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Topics: Sequence database (62%), Fusarium solani (53%), Fusarium incarnatum (52%)

849 Citations


Open accessJournal ArticleDOI: 10.1073/PNAS.130193297
Abstract: During the past decade, the plant disease called scab or Fusarium head blight of wheat and barley has reached epidemic proportions in North America and elsewhere in the world. Scab is an economically devastating plant disease, not only because it causes significant reduction in seed yields and quality, but also because infested seeds are often contaminated with trichothecene and estrogenic mycotoxins that pose a serious threat to animal health and food safety. To test whether the primary etiological agent of scab, the fungus Fusarium graminearum, is panmictic throughout its range, allelic genealogies were constructed from six single-copy nuclear genes from strains selected to represent the global genetic diversity of this pathogen. Excluding one hybrid strain, all six genealogies recovered the same seven biogeographically structured lineages, suggesting that they represent phylogenetically distinct species among which gene flow has been very limited during their evolutionary history. Parsimony analysis of the combined data set comprising 7,120 aligned nucleotide characters resolved most relationships among the seven lineages of the F. graminearum clade and related fusaria included in the study. Phylogenetic evidence is also presented for introgressive hybridization and intragenic recombination among lineages of the F. graminearum clade in nature.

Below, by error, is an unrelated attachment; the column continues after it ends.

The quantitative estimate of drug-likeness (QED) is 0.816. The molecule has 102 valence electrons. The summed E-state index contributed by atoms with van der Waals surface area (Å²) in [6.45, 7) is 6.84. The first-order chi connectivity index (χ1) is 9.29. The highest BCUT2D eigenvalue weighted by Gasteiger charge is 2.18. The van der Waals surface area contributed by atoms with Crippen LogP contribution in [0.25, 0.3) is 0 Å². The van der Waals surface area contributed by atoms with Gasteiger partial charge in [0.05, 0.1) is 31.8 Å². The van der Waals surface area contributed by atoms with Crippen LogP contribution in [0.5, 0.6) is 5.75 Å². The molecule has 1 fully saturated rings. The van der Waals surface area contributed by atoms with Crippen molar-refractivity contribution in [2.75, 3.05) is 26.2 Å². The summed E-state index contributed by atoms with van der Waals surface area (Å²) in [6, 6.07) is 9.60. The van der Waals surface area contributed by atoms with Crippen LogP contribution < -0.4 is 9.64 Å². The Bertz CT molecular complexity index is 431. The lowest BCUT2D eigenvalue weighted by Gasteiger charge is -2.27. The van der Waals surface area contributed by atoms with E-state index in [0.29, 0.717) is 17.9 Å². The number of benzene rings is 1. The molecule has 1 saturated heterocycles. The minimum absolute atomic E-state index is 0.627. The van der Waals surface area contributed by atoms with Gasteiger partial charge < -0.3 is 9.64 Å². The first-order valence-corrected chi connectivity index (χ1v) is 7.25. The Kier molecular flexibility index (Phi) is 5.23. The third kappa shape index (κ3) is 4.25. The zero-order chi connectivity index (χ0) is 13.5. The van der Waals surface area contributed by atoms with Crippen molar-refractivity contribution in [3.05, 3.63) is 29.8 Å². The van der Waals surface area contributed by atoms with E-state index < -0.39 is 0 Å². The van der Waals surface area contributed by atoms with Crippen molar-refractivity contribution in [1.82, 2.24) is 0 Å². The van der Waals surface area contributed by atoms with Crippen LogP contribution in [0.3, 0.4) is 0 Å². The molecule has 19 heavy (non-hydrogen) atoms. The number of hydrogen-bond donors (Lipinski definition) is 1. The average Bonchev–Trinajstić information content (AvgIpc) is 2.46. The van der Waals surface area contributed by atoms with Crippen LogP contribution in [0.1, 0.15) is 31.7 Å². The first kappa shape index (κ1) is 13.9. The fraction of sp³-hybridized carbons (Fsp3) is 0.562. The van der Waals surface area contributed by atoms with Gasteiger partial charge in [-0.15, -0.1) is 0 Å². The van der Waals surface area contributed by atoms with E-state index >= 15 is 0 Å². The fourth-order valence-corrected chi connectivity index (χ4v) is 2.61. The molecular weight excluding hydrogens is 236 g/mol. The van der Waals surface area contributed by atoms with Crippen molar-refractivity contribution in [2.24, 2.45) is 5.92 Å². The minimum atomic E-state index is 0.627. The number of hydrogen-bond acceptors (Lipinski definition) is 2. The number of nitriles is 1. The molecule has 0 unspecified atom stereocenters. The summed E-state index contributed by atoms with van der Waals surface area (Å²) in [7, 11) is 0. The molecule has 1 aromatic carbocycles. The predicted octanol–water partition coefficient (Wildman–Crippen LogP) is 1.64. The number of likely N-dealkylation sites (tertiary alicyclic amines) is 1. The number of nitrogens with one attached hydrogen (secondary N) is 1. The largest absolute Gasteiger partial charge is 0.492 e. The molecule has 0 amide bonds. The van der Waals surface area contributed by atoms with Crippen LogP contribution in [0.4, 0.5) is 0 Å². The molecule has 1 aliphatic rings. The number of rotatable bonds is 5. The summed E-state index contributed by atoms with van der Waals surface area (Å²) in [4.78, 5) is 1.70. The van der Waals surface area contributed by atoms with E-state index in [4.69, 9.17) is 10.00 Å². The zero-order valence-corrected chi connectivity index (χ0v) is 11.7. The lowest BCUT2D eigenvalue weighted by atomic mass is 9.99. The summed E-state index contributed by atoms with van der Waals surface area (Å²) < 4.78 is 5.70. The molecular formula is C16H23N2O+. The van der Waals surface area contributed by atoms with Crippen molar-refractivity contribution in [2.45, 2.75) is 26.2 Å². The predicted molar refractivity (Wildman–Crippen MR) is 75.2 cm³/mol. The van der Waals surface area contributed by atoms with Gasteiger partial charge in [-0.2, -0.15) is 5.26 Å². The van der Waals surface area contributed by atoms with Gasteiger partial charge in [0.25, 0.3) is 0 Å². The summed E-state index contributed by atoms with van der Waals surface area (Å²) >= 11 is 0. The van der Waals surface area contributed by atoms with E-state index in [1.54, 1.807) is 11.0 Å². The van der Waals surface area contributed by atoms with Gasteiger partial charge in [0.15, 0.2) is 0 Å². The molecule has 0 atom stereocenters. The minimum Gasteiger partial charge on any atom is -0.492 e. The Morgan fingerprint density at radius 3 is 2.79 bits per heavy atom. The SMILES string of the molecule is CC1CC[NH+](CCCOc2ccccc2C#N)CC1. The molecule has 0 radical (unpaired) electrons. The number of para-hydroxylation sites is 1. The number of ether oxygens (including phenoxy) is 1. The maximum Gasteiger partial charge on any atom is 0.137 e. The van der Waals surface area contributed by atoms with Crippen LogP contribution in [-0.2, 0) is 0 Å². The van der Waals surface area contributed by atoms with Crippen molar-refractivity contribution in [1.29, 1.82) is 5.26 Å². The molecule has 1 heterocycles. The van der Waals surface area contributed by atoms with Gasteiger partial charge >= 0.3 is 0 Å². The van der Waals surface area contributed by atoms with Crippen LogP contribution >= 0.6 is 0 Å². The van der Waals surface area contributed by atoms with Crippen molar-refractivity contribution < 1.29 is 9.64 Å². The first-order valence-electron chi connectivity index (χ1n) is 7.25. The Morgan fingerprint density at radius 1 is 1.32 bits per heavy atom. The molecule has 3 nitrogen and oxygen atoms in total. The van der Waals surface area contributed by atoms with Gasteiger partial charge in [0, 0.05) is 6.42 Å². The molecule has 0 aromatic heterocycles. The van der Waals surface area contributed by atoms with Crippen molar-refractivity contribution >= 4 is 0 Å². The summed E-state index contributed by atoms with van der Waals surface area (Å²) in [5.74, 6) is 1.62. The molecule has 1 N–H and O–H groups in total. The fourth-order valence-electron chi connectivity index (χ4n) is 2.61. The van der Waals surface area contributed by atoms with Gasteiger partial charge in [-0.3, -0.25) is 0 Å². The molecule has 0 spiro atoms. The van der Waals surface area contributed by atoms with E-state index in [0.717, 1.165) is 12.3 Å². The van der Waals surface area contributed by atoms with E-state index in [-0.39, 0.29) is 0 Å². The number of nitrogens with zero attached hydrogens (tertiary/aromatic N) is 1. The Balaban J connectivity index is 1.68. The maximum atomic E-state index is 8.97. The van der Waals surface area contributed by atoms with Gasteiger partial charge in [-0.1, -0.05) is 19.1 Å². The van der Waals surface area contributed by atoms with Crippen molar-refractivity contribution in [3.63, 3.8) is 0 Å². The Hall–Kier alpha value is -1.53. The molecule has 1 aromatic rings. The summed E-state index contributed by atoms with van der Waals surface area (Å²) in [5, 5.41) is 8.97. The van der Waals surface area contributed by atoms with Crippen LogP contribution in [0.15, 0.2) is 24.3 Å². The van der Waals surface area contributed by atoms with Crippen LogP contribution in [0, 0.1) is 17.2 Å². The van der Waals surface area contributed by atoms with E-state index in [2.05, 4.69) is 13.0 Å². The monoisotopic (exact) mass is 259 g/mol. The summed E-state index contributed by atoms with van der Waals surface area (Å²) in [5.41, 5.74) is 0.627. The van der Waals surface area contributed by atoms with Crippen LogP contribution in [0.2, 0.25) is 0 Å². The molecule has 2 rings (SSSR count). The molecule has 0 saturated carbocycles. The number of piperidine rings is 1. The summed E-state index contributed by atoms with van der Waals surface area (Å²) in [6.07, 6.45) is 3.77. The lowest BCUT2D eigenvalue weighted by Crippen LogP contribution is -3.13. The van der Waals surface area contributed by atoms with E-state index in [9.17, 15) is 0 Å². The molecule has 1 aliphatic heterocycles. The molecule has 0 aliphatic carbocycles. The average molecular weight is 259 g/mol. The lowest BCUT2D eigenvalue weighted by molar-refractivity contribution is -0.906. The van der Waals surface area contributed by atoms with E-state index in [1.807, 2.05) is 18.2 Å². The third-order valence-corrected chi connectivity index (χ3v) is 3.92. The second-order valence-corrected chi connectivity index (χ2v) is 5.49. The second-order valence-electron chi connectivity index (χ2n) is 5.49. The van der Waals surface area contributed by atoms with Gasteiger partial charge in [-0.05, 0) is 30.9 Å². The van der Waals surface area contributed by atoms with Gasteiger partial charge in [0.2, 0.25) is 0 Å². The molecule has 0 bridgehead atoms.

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Topics: Gibberella zeae (60%), Plant disease (54%)

749 Citations


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Author's H-index: 1

No. of papers from the Author in previous years
YearPapers
19981

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Author's top 1 most impactful journals